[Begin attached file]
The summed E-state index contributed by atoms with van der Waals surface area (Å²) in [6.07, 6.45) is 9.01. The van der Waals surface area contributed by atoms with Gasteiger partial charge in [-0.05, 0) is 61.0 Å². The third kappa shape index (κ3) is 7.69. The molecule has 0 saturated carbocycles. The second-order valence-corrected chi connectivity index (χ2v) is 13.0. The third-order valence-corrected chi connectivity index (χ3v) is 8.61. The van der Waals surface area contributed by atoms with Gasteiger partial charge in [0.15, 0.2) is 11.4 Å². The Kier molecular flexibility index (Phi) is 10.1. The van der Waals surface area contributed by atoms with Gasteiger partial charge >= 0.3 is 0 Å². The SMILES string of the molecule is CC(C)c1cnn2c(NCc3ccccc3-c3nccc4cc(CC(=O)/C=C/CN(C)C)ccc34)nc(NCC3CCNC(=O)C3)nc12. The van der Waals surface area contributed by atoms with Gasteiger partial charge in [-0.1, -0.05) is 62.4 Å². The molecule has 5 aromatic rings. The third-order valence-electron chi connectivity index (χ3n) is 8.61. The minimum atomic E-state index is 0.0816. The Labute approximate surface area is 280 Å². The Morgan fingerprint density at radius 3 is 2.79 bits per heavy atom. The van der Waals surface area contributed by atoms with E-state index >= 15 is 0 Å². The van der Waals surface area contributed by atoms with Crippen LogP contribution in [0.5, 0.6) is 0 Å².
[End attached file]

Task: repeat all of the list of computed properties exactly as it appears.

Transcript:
The summed E-state index contributed by atoms with van der Waals surface area (Å²) in [6.07, 6.45) is 9.01. The van der Waals surface area contributed by atoms with Gasteiger partial charge in [-0.05, 0) is 61.0 Å². The third kappa shape index (κ3) is 7.69. The molecule has 0 saturated carbocycles. The second-order valence-corrected chi connectivity index (χ2v) is 13.0. The third-order valence-corrected chi connectivity index (χ3v) is 8.61. The van der Waals surface area contributed by atoms with Gasteiger partial charge in [0.15, 0.2) is 11.4 Å². The Kier molecular flexibility index (Phi) is 10.1. The van der Waals surface area contributed by atoms with Gasteiger partial charge >= 0.3 is 0 Å². The SMILES string of the molecule is CC(C)c1cnn2c(NCc3ccccc3-c3nccc4cc(CC(=O)/C=C/CN(C)C)ccc34)nc(NCC3CCNC(=O)C3)nc12. The van der Waals surface area contributed by atoms with Gasteiger partial charge in [-0.1, -0.05) is 62.4 Å². The molecule has 5 aromatic rings. The third-order valence-electron chi connectivity index (χ3n) is 8.61. The minimum atomic E-state index is 0.0816. The Labute approximate surface area is 280 Å². The Morgan fingerprint density at radius 3 is 2.79 bits per heavy atom. The van der Waals surface area contributed by atoms with E-state index >= 15 is 0 Å². The van der Waals surface area contributed by atoms with Crippen LogP contribution in [0.5, 0.6) is 0 Å².